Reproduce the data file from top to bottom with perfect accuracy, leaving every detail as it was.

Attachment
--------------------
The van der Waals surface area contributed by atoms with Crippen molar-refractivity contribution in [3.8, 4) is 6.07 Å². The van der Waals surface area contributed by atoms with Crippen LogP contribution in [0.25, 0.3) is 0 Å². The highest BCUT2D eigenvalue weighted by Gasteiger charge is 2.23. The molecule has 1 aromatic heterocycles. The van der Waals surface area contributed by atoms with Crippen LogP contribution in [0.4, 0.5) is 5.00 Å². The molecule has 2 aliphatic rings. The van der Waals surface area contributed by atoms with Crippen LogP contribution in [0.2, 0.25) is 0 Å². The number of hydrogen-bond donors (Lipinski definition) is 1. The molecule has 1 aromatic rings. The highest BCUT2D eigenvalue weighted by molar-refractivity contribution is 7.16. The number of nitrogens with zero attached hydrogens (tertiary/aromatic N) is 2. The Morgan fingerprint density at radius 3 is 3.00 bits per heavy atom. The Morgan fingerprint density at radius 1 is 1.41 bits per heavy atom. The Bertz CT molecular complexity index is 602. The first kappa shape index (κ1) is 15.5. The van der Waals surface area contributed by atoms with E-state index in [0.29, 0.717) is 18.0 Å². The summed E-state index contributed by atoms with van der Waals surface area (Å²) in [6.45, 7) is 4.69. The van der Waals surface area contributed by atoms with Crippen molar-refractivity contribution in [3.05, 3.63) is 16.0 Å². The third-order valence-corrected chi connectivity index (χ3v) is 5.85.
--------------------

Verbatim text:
The van der Waals surface area contributed by atoms with Crippen molar-refractivity contribution in [3.8, 4) is 6.07 Å². The van der Waals surface area contributed by atoms with Crippen LogP contribution in [0.25, 0.3) is 0 Å². The highest BCUT2D eigenvalue weighted by Gasteiger charge is 2.23. The molecule has 1 aromatic heterocycles. The van der Waals surface area contributed by atoms with Crippen LogP contribution in [0.4, 0.5) is 5.00 Å². The molecule has 2 aliphatic rings. The van der Waals surface area contributed by atoms with Crippen LogP contribution in [0.2, 0.25) is 0 Å². The number of hydrogen-bond donors (Lipinski definition) is 1. The molecule has 1 aromatic rings. The highest BCUT2D eigenvalue weighted by molar-refractivity contribution is 7.16. The number of nitrogens with zero attached hydrogens (tertiary/aromatic N) is 2. The Morgan fingerprint density at radius 3 is 3.00 bits per heavy atom. The Morgan fingerprint density at radius 1 is 1.41 bits per heavy atom. The Bertz CT molecular complexity index is 602. The first kappa shape index (κ1) is 15.5. The van der Waals surface area contributed by atoms with E-state index in [0.29, 0.717) is 18.0 Å². The summed E-state index contributed by atoms with van der Waals surface area (Å²) in [6.45, 7) is 4.69. The van der Waals surface area contributed by atoms with Crippen molar-refractivity contribution in [3.05, 3.63) is 16.0 Å². The third-order valence-corrected chi connectivity index (χ3v) is 5.85.